c++ - Jak zmienić ciąg na QString?

original title: "c++ - How to change string into QString?"


What is the most basic way to do it?

Jaki jest najbardziej podstawowy sposób to zrobić?

To jest podsumowanie po przetłumaczeniu, jeśli chcesz zobaczyć całe tłumaczenie, kliknij ikonę „przetłumacz”

Wszystkie odpowiedzi
  • Translate

    If by string you mean std::string you can do it with this method:

    QString QString::fromStdString(const std::string & str)

    std::string str = "Hello world";
    QString qstr = QString::fromStdString(str);

    If by string you mean Ascii encoded const char * then you can use this method:

    QString QString::fromAscii(const char * str, int size = -1)

    const char* str = "Hello world";
    QString qstr = QString::fromAscii(str);

    If you have const char * encoded with system encoding that can be read with QTextCodec::codecForLocale() then you should use this method:

    QString QString::fromLocal8Bit(const char * str, int size = -1)

    const char* str = "zażółć gęślą jaźń";      // latin2 source file and system encoding
    QString qstr = QString::fromLocal8Bit(str);

    If you have const char * that's UTF8 encoded then you'll need to use this method:

    QString QString::fromUtf8(const char * str, int size = -1)

    const char* str = read_raw("hello.txt"); // assuming hello.txt is UTF8 encoded, and read_raw() reads bytes from file into memory and returns pointer to the first byte as const char*
    QString qstr = QString::fromUtf8(str);

    There's also method for const ushort * containing UTF16 encoded string:

    QString QString::fromUtf16(const ushort * unicode, int size = -1)

    const ushort* str = read_raw("hello.txt"); // assuming hello.txt is UTF16 encoded, and read_raw() reads bytes from file into memory and returns pointer to the first byte as const ushort*
    QString qstr = QString::fromUtf16(str);

  • Translate

    If compiled with STL compatibility, QString has a static method to convert a std::string to a QString:

    std::string str = "abc";
    QString qstr = QString::fromStdString(str);

  • Translate

    Alternative way:

    std::string s = "This is an STL string";
    QString qs = QString::fromAscii(s.data(), s.size());

    This has the advantage of not using .c_str() which might cause the std::string to copy itself in case there is no place to add the '\0' at the end.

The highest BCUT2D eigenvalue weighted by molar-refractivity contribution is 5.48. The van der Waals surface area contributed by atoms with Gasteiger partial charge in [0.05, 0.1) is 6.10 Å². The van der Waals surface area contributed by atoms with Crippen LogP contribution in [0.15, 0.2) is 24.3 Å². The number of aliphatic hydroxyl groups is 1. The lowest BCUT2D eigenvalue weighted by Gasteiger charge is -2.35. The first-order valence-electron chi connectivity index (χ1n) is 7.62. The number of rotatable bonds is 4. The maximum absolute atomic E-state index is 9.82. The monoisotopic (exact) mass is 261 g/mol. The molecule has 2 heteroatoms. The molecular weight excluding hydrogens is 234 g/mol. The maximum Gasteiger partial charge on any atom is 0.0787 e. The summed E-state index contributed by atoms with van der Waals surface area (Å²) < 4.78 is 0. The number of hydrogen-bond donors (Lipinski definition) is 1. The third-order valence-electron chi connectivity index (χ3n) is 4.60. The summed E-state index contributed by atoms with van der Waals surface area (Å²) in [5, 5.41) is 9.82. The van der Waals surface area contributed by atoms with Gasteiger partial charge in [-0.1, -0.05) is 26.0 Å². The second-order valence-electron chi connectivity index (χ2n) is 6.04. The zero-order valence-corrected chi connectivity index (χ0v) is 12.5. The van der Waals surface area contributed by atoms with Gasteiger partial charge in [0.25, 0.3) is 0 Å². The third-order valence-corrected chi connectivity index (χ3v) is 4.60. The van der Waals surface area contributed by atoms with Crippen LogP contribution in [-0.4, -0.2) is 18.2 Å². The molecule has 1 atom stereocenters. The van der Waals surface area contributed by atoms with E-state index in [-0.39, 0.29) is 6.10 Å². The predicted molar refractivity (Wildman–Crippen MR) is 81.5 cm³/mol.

• Translate
    std::string s = "Sambuca";
    QString q = s.c_str();

    Warning: This won't work if the std::string contains \0s.

  • Translate

    I came across this question because I had a problem when following the answers, so I post my solution here.

    The above examples all show samples with strings containing only ASCII values, in which case everything works fine. However, when dealing with strings in Windows whcih can also contain other characters, like german umlauts, then these solutions don't work

    The only code that gives correct results in such cases is

    std::string s = "Übernahme";
    QString q = QString::fromLocal8Bit(s.c_str());

    If you don't have to deal with such strings, then the above answers will work fine.

  • Translate

    Moreover, to convert whatever you want, you can use the QVariant class.

    for example:

    std::string str("hello !");
    qDebug() << QVariant(str.c_str()).toString();
    int test = 10;
    double titi = 5.42;
    qDebug() << QVariant(test).toString();
    qDebug() << QVariant(titi).toString();
    qDebug() << QVariant(titi).toInt();


    "hello !"

  • Translate

    Do you mean a C string, as in a char* string, or a C++ std::string object?

    Either way, you use the same constructor, as documented in the QT reference:

    For a regular C string, just use the main constructor:

    char name[] = "Stack Overflow";
    QString qname(name);

    For a std::string, you obtain the char* to the buffer and pass that to the QString constructor:

    std::string name2("Stack Overflow");
    QString qname2(name2.c_str());